Nine flats are to be added to an office block in Hove after planners backed a scheme to build an extra storey and extension to the side.
Criticisms were made of the design of the extension and the way that it fitted together with the existing building – Rayford House, in School Road, Hove, on the corner of Kingsthorpe Road.
An official Brighton and Hove City Council report advised councillors to turn down the planning application.
But the council’s Planning Committee went against the advice of planning officials, persuaded by the need for new homes and despite echoing official reservations about the design.
Lap Chan, from the architects Morgan Carn, pointed out that there had been only one objection to the proposal and said: “There are no objections from immediate neighbours and an urgent need for housing. There is an onus on all of us to make best use of all sites in the city.
“There is already an extant approval for an additional storey to the building.
“There should be a presumption in favour of sustainable development. How much more sustainable can a development be?”
Councillor Joe Miller said: “Nine extra flats without much objection or loss of amenity to neighbours – it’s a good use of the site.”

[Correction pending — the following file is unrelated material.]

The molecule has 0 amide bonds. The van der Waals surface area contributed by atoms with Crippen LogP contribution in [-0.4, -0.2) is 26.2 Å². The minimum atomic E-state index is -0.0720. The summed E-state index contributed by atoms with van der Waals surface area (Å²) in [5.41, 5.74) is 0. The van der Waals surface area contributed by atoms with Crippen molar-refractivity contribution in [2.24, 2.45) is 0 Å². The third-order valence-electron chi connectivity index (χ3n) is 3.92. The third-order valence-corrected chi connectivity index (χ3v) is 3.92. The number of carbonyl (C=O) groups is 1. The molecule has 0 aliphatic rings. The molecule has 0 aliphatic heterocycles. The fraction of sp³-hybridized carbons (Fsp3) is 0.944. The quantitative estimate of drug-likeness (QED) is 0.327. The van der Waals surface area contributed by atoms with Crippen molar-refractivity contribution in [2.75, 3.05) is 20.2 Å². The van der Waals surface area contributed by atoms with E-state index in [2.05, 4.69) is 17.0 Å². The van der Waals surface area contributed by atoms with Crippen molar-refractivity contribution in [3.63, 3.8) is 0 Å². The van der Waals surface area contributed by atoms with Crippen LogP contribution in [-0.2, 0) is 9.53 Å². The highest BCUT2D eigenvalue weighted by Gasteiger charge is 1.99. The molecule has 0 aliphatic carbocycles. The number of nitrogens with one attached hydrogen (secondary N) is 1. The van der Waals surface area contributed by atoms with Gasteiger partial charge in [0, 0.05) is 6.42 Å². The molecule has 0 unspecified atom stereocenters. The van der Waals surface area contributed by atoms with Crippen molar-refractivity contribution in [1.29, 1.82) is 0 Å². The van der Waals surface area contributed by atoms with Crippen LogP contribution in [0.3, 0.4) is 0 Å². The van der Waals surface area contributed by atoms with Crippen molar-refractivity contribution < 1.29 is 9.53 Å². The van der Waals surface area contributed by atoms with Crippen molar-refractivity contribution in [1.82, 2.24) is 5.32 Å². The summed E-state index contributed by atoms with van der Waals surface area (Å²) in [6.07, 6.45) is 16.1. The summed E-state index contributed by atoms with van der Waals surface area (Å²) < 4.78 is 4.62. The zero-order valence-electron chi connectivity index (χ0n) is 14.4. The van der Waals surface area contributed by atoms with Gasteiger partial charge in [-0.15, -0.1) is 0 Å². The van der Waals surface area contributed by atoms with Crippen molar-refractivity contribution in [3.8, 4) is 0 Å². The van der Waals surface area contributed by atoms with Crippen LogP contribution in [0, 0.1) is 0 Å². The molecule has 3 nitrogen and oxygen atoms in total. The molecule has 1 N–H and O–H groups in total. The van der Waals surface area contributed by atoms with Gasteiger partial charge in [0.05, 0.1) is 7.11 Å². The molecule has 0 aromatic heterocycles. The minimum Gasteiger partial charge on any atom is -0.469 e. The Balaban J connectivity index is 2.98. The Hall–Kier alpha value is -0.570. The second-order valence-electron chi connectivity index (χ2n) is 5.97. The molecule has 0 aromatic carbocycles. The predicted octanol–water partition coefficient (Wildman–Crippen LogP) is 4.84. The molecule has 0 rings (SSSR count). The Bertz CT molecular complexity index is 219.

Councillor Leo Littman said: “I went to school in School Road. The buildings at the top of the road were never particularly attractive in my opinion. And we are in significant need of new housing.”
Councillor Maggie Barradell said: “Without doing down that area of Hove, it’s not particularly attractive. I imagine the rest of that area is ripe for development as well.”
She was “not uncritical of the design” and was concerned that if it could set a design precedent in the area it was important to get it right.
She added that she was also aware of the need for housing.
Councillor Carol Theobald said: “I find that this is a pretty ugly building and this seems to improve what’s there at the moment.”
Councillor Lee Wares said: “Having looked at the application that was approved and can be built, it was an improvement on what’s there and this application is an improvement on that.”
Councillor Penny Gilbey said: “(The proposal) looks like a building of two halves but it is on a corner.”
She criticised aspects of the design but added that compared with what had already been passed it was an improvement.
Councillor Adrian Morris said that “the verticals destroy the horizontal element” of the five-storey design.
The building is currently four storeys high.
Councillor Morris added: “It’s far too fussy. It’s quite a simple thing for the architects to resolve this.”
Councillor Phélim Mac Cafferty said: “I would prefer a more coherent form to the scheme.”
Councillor Julie Cattell, who chairs the Planning Committee, said: “The principle is fine but it’s too fussy and I would prefer to see a simpler design and something more coherent.”
The 11 committee members present voted seven to four in favour of the scheme.
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